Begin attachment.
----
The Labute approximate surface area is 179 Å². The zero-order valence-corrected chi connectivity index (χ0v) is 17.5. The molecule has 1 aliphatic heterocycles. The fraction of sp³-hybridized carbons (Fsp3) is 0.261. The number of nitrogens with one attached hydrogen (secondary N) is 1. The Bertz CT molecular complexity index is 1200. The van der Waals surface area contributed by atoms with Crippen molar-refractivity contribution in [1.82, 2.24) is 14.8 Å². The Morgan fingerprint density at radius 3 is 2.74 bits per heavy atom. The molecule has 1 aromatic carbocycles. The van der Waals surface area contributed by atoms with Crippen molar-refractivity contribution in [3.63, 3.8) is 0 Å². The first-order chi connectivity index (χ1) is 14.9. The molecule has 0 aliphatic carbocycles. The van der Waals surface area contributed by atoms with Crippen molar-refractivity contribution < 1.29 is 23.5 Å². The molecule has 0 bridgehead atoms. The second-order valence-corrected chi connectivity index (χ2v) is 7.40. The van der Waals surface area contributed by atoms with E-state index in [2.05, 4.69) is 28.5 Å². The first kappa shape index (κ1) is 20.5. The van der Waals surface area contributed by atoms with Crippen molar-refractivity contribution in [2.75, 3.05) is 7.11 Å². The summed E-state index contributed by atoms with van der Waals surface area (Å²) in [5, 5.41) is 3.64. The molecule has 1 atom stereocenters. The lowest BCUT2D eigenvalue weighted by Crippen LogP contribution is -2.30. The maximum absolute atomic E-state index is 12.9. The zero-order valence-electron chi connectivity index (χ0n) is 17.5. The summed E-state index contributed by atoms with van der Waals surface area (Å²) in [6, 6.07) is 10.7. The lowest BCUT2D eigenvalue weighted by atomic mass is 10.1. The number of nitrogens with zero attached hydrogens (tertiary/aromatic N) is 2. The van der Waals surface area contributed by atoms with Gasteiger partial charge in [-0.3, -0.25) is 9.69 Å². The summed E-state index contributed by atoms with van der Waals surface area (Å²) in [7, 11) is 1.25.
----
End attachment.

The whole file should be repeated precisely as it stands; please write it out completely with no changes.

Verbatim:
The Labute approximate surface area is 179 Å². The zero-order valence-corrected chi connectivity index (χ0v) is 17.5. The molecule has 1 aliphatic heterocycles. The fraction of sp³-hybridized carbons (Fsp3) is 0.261. The number of nitrogens with one attached hydrogen (secondary N) is 1. The Bertz CT molecular complexity index is 1200. The van der Waals surface area contributed by atoms with Crippen molar-refractivity contribution in [1.82, 2.24) is 14.8 Å². The Morgan fingerprint density at radius 3 is 2.74 bits per heavy atom. The molecule has 1 aromatic carbocycles. The van der Waals surface area contributed by atoms with Crippen molar-refractivity contribution in [3.63, 3.8) is 0 Å². The first-order chi connectivity index (χ1) is 14.9. The molecule has 0 aliphatic carbocycles. The van der Waals surface area contributed by atoms with Crippen molar-refractivity contribution < 1.29 is 23.5 Å². The molecule has 0 bridgehead atoms. The second-order valence-corrected chi connectivity index (χ2v) is 7.40. The van der Waals surface area contributed by atoms with E-state index in [2.05, 4.69) is 28.5 Å². The first kappa shape index (κ1) is 20.5. The van der Waals surface area contributed by atoms with Crippen molar-refractivity contribution in [2.75, 3.05) is 7.11 Å². The summed E-state index contributed by atoms with van der Waals surface area (Å²) in [5, 5.41) is 3.64. The molecule has 1 atom stereocenters. The lowest BCUT2D eigenvalue weighted by Crippen LogP contribution is -2.30. The maximum absolute atomic E-state index is 12.9. The zero-order valence-electron chi connectivity index (χ0n) is 17.5. The summed E-state index contributed by atoms with van der Waals surface area (Å²) in [6, 6.07) is 10.7. The lowest BCUT2D eigenvalue weighted by atomic mass is 10.1. The number of nitrogens with zero attached hydrogens (tertiary/aromatic N) is 2. The van der Waals surface area contributed by atoms with Gasteiger partial charge in [-0.3, -0.25) is 9.69 Å². The summed E-state index contributed by atoms with van der Waals surface area (Å²) in [7, 11) is 1.25.